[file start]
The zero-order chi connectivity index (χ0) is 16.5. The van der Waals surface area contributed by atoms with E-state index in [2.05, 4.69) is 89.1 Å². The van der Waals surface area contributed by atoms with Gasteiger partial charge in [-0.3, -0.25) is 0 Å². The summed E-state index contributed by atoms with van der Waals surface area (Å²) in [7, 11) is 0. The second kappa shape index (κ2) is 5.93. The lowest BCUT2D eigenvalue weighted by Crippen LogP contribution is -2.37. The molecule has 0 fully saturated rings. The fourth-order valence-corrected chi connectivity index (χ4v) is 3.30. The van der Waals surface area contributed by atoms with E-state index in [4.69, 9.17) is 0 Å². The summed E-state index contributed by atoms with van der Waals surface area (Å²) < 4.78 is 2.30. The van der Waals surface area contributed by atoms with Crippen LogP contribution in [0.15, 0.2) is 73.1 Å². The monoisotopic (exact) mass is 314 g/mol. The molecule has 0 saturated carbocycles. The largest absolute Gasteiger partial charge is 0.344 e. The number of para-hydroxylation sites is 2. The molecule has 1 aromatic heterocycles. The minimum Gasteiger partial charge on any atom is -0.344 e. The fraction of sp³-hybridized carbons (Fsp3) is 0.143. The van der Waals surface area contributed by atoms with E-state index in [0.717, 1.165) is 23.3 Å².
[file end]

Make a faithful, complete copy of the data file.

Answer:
The zero-order chi connectivity index (χ0) is 16.5. The van der Waals surface area contributed by atoms with E-state index in [2.05, 4.69) is 89.1 Å². The van der Waals surface area contributed by atoms with Gasteiger partial charge in [-0.3, -0.25) is 0 Å². The summed E-state index contributed by atoms with van der Waals surface area (Å²) in [7, 11) is 0. The second kappa shape index (κ2) is 5.93. The lowest BCUT2D eigenvalue weighted by Crippen LogP contribution is -2.37. The molecule has 0 fully saturated rings. The fourth-order valence-corrected chi connectivity index (χ4v) is 3.30. The van der Waals surface area contributed by atoms with E-state index in [4.69, 9.17) is 0 Å². The summed E-state index contributed by atoms with van der Waals surface area (Å²) < 4.78 is 2.30. The van der Waals surface area contributed by atoms with Crippen LogP contribution in [0.15, 0.2) is 73.1 Å². The monoisotopic (exact) mass is 314 g/mol. The molecule has 0 saturated carbocycles. The largest absolute Gasteiger partial charge is 0.344 e. The number of para-hydroxylation sites is 2. The molecule has 1 aromatic heterocycles. The minimum Gasteiger partial charge on any atom is -0.344 e. The fraction of sp³-hybridized carbons (Fsp3) is 0.143. The van der Waals surface area contributed by atoms with E-state index in [0.717, 1.165) is 23.3 Å².